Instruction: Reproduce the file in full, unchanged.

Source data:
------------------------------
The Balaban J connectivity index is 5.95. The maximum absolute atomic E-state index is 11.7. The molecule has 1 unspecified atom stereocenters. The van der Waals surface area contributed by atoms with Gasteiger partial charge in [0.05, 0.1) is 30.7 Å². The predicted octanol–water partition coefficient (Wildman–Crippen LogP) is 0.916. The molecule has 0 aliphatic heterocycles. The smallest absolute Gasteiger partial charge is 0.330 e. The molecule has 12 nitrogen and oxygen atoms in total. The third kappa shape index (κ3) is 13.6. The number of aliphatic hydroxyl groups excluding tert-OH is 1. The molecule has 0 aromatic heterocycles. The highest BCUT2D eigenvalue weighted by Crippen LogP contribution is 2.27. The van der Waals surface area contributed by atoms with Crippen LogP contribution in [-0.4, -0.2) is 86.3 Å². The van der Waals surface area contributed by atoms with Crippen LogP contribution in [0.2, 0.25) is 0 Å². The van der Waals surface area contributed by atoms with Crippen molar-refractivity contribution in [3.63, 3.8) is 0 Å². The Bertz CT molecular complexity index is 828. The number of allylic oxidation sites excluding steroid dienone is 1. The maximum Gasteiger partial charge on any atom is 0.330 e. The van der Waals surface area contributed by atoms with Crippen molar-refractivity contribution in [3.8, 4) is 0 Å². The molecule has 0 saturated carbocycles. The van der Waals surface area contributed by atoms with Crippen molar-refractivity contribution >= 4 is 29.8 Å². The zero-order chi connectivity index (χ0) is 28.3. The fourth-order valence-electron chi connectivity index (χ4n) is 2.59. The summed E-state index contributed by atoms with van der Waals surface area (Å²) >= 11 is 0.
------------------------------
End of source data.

The Balaban J connectivity index is 5.95. The maximum absolute atomic E-state index is 11.7. The molecule has 1 unspecified atom stereocenters. The van der Waals surface area contributed by atoms with Gasteiger partial charge in [0.05, 0.1) is 30.7 Å². The predicted octanol–water partition coefficient (Wildman–Crippen LogP) is 0.916. The molecule has 0 aliphatic heterocycles. The smallest absolute Gasteiger partial charge is 0.330 e. The molecule has 12 nitrogen and oxygen atoms in total. The third kappa shape index (κ3) is 13.6. The number of aliphatic hydroxyl groups excluding tert-OH is 1. The molecule has 0 aromatic heterocycles. The highest BCUT2D eigenvalue weighted by Crippen LogP contribution is 2.27. The van der Waals surface area contributed by atoms with Crippen LogP contribution in [-0.4, -0.2) is 86.3 Å². The van der Waals surface area contributed by atoms with Crippen LogP contribution in [0.2, 0.25) is 0 Å². The van der Waals surface area contributed by atoms with Crippen molar-refractivity contribution in [3.63, 3.8) is 0 Å². The Bertz CT molecular complexity index is 828. The number of allylic oxidation sites excluding steroid dienone is 1. The maximum Gasteiger partial charge on any atom is 0.330 e. The van der Waals surface area contributed by atoms with Crippen molar-refractivity contribution in [3.8, 4) is 0 Å². The molecule has 0 saturated carbocycles. The van der Waals surface area contributed by atoms with Crippen molar-refractivity contribution >= 4 is 29.8 Å². The zero-order chi connectivity index (χ0) is 28.3. The fourth-order valence-electron chi connectivity index (χ4n) is 2.59. The summed E-state index contributed by atoms with van der Waals surface area (Å²) >= 11 is 0.